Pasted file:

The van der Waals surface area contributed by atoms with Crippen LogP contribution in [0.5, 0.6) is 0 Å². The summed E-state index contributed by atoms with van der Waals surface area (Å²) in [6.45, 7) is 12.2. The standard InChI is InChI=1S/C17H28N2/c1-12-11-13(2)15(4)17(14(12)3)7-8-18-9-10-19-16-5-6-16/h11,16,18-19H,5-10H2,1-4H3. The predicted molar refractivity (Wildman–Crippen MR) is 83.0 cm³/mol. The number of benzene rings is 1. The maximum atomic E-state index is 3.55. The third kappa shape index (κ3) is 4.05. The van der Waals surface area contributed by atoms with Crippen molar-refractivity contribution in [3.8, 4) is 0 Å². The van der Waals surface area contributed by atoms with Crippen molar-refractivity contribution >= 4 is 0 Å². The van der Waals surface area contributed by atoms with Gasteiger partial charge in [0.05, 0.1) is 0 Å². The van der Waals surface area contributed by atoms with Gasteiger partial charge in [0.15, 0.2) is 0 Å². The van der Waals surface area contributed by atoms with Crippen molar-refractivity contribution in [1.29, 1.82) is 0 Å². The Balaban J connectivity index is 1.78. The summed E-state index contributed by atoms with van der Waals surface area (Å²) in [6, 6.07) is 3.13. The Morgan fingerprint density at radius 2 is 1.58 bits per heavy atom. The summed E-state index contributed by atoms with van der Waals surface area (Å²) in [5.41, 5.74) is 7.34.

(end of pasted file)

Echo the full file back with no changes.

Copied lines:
The van der Waals surface area contributed by atoms with Crippen LogP contribution in [0.5, 0.6) is 0 Å². The summed E-state index contributed by atoms with van der Waals surface area (Å²) in [6.45, 7) is 12.2. The standard InChI is InChI=1S/C17H28N2/c1-12-11-13(2)15(4)17(14(12)3)7-8-18-9-10-19-16-5-6-16/h11,16,18-19H,5-10H2,1-4H3. The predicted molar refractivity (Wildman–Crippen MR) is 83.0 cm³/mol. The number of benzene rings is 1. The maximum atomic E-state index is 3.55. The third kappa shape index (κ3) is 4.05. The van der Waals surface area contributed by atoms with Crippen molar-refractivity contribution in [3.8, 4) is 0 Å². The van der Waals surface area contributed by atoms with Crippen molar-refractivity contribution >= 4 is 0 Å². The van der Waals surface area contributed by atoms with Gasteiger partial charge in [0.05, 0.1) is 0 Å². The van der Waals surface area contributed by atoms with Gasteiger partial charge in [0.15, 0.2) is 0 Å². The van der Waals surface area contributed by atoms with Crippen molar-refractivity contribution in [1.29, 1.82) is 0 Å². The Balaban J connectivity index is 1.78. The summed E-state index contributed by atoms with van der Waals surface area (Å²) in [6, 6.07) is 3.13. The Morgan fingerprint density at radius 2 is 1.58 bits per heavy atom. The summed E-state index contributed by atoms with van der Waals surface area (Å²) in [5.41, 5.74) is 7.34.